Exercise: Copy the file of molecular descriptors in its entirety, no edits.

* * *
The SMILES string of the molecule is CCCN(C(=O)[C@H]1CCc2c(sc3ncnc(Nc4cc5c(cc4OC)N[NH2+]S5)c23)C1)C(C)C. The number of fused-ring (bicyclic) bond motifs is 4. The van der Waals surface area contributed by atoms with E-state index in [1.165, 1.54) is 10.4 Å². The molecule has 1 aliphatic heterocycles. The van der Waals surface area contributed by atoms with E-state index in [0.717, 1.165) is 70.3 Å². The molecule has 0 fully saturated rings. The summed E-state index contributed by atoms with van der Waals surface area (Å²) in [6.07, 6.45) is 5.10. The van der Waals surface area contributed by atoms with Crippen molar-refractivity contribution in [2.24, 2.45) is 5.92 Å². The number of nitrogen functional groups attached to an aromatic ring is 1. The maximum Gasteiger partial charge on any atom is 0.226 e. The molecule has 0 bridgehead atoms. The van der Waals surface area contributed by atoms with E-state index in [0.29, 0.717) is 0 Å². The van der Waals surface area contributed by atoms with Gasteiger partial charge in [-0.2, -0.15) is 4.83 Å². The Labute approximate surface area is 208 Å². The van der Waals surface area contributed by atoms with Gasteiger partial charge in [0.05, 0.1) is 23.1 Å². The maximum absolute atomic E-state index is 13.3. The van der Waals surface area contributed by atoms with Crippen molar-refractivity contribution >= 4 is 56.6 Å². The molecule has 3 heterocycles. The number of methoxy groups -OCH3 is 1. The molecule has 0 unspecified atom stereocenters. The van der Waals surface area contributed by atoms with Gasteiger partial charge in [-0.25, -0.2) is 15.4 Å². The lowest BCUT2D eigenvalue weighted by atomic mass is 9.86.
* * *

The SMILES string of the molecule is CCCN(C(=O)[C@H]1CCc2c(sc3ncnc(Nc4cc5c(cc4OC)N[NH2+]S5)c23)C1)C(C)C. The number of fused-ring (bicyclic) bond motifs is 4. The van der Waals surface area contributed by atoms with E-state index in [1.165, 1.54) is 10.4 Å². The molecule has 1 aliphatic heterocycles. The van der Waals surface area contributed by atoms with E-state index in [0.717, 1.165) is 70.3 Å². The molecule has 0 fully saturated rings. The summed E-state index contributed by atoms with van der Waals surface area (Å²) in [6.07, 6.45) is 5.10. The van der Waals surface area contributed by atoms with Crippen molar-refractivity contribution in [2.24, 2.45) is 5.92 Å². The number of nitrogen functional groups attached to an aromatic ring is 1. The maximum Gasteiger partial charge on any atom is 0.226 e. The molecule has 0 bridgehead atoms. The van der Waals surface area contributed by atoms with E-state index in [0.29, 0.717) is 0 Å². The van der Waals surface area contributed by atoms with Gasteiger partial charge in [-0.2, -0.15) is 4.83 Å². The Labute approximate surface area is 208 Å². The van der Waals surface area contributed by atoms with Gasteiger partial charge in [0.05, 0.1) is 23.1 Å². The maximum absolute atomic E-state index is 13.3. The van der Waals surface area contributed by atoms with Crippen molar-refractivity contribution >= 4 is 56.6 Å². The molecule has 3 heterocycles. The number of methoxy groups -OCH3 is 1. The molecule has 0 unspecified atom stereocenters. The van der Waals surface area contributed by atoms with Gasteiger partial charge in [-0.25, -0.2) is 15.4 Å². The lowest BCUT2D eigenvalue weighted by atomic mass is 9.86.